I think people have this idea that you can just write from your hometown, send the script in, and two days later get the response, "Great! We're going to make this script! It'll be a movie. Tell us when the next script is ready." Your average film is the result of so many meetings, development sessions and general glad-handing that you need to have a presence in town. It's the invisible part of the process that many aren't aware of, but is critical to a writer's sustainability. I don't see that aspect packing up for Atlanta, nor do I imagine it being conducted over Skype.

And to wrap up, I want to collect a series of tweets written on Tuesday by GOING THE DISTANCE screenwriter Geoff LaTulippe. It fits neatly into our discussion of the advantages of being in L.A. versus everywhere else.  Geoff gave his permission for me to do so. The only alterations I have made has been in combining some sentences into paragraphs.

Allow me a couple Twitters in a row here to tell you a story. [The] story is about how important both professional and personal relationships - which often end up being the same thing - are in ths industry. And it's a pretty good reverse flowchart of how just LIVING in LA drastically improves your position as an aspiring screenwriter. So come along with me on this journey back in time, won't you?

The project that's currently getting the bulk of my attention is set up at one of the major studios. It is my first project with them. This project was set up with two production companies, one of which was founded by a music industry icon. It is my first project with them. So how did I come to partner up with this company? Through the second production company involved. Production Company A came to Production Company B with an idea, because B owned the rights to an article of that exact subject matter. They hit on the shell of an idea they liked, and decided to go out and find a writer. I was suggested first by the producer at PC B.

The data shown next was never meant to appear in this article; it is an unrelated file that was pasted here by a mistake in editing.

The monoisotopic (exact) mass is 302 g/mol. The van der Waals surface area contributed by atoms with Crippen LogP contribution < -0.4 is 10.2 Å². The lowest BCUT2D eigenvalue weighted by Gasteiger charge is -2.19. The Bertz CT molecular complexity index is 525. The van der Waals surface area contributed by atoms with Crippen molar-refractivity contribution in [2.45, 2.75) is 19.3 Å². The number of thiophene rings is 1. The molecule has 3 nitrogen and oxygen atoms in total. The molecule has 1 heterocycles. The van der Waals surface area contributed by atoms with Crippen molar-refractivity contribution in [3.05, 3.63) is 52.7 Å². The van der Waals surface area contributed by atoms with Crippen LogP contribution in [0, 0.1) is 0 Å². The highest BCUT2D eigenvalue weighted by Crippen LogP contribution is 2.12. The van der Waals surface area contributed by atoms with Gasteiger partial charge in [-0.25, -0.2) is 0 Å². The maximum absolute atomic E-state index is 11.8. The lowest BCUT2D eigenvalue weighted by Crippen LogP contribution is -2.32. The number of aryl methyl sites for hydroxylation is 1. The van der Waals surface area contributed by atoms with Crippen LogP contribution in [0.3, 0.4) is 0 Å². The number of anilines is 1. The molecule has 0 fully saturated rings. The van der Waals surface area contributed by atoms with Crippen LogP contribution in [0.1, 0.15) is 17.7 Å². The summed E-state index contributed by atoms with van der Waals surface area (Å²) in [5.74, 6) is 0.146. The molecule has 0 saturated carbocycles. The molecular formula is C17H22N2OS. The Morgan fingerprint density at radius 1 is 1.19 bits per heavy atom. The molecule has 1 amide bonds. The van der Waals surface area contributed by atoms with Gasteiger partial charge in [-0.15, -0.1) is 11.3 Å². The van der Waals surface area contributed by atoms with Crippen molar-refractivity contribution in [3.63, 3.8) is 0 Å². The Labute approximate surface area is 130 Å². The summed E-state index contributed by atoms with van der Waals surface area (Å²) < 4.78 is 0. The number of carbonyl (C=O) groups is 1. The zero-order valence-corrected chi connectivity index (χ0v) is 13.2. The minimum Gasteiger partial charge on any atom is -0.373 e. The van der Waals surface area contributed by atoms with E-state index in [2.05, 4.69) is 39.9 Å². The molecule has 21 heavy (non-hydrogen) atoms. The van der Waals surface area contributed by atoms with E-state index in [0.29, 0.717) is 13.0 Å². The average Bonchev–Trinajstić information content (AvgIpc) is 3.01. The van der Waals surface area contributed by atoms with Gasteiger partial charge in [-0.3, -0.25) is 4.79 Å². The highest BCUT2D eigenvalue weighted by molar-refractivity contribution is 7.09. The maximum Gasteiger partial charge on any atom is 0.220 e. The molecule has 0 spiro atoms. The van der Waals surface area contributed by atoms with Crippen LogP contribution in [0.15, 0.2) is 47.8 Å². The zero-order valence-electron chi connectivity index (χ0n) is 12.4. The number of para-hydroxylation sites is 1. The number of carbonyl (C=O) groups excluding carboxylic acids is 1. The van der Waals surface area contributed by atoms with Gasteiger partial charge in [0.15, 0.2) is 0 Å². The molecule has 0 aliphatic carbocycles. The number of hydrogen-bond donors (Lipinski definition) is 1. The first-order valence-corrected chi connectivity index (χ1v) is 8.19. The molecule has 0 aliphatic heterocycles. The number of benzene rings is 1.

Why was I suggested? As it turns out, this producer used to be at a different major studio, and was overseeing another project there.

Why was that project there? Because one of the producers on THAT project had a strong standing relationship/track record with the studio.

At the time it was purchased, the Producer on my CURRENT project wasn't even aware of me. They took a chance because of the relationship. Now, how did the producer on the EARLIER studio project know me? We have the same agent. In fact, she was going to write the very project I ended up attached to, but she got too busy, so she farmed it out. I was on the farm!

How did I get on that farm (in other words: with my agent)? She was the very first person one of my friends, a producer at a major prodco sent GOING THE DISTANCE to when she initially read it, literally days before it sold to New Line. How did I make THAT friend? Through one of my best friends at New Line, where I started as a reader. The same guy I developed GTD with.

How did I meet THAT friend? He was one of the very first people I met in LA, at a Dodgers' game, introduced to me by my mentor.

And how did I meet my mentor? On a screenwriters' Internet message board, way back in the late 90s.